In 1928, a biologist named Ditlef Rustad caught an unusual fish off the coast of Bouvet Island in the Antarctic. The "white crocodile fish," as Rustad named it, had large eyes, a long toothed snout and diaphanous fins stretched across fans of slender quills. It was scaleless and eerily pale, as white as snow in some parts, nearly translucent in others. When Rustad cut the fish open, he discovered that its blood, too, was colorless—not a drop of red anywhere. The crocodile fish's gills looked odd as well: they were soft and white, like vanilla yogurt; in contrast, a cod's gills are as dark as wine, soaked in oxygenated blood.
Later, Johan Ruud and other researchers confirmed that the Antarctic icefishes, as they are now known, are the only vertebrates that lack both red blood cells and hemoglobin—the iron-rich protein such cells use to bind and ferry oxygen through the circulatory system from heart to lungs to tissues and back again. At first blush, biologists regarded icefishes' pallor blood as a remarkable adaptation to the Antarctic's freezing, oxygen-rich waters. Perhaps icefishes absorbed so much dissolved oxygen from the ocean through their gills and ultra thin skin that they could abandon those big, spongy red blood cells. After all, the biologists reasoned, thinner blood requires less effort to circulate around the body and saving energy is always an advantage, especially when you are trying to survive in an extreme environment.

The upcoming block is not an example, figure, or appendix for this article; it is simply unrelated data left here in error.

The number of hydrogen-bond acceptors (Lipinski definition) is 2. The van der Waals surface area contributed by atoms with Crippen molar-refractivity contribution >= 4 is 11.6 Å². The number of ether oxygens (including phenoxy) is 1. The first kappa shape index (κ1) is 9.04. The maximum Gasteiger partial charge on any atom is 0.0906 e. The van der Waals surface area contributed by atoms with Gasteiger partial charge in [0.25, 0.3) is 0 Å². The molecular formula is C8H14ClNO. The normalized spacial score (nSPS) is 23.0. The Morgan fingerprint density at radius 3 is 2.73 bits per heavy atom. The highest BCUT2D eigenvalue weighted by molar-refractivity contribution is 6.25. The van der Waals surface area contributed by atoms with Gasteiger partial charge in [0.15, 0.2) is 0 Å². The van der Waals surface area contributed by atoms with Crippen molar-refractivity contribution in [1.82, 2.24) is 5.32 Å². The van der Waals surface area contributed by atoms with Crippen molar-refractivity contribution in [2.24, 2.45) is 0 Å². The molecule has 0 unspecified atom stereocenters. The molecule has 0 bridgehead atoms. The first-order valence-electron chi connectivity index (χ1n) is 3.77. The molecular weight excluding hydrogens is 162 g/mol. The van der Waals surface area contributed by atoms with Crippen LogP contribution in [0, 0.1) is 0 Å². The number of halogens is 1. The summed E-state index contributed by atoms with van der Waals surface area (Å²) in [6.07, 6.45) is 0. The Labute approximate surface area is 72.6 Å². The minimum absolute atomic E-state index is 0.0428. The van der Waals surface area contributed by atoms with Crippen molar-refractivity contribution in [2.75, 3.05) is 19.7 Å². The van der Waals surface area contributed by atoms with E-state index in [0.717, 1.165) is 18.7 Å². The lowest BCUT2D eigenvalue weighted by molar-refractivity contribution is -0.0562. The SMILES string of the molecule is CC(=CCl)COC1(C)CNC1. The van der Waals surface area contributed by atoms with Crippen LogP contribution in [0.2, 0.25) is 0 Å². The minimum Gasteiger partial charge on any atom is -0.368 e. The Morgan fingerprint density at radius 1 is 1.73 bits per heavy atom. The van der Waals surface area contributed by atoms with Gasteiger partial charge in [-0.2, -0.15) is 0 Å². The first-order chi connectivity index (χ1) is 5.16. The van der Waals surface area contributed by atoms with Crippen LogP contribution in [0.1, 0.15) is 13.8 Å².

More recently, however, some biologists have proposed that the loss of hemoglobin was not a beneficial adaptation, but rather a genetic accident with unfortunate consequences. Since icefish blood can only transport 10 percent as much oxygen as typical fish blood, icefishes were forced to dramatically alter their bodies in order to survive. In this scenario, despite an evolutionary blunder that would be lethal to most fish, the icefishes' grit—as well as a little ecological serendipity—rescued them from their own bad blood. Scientists continue to revise icefishes' evolutionary history as new evidence surfaces, but their story is surely one of the most unique and bizarre in the animal kingdom.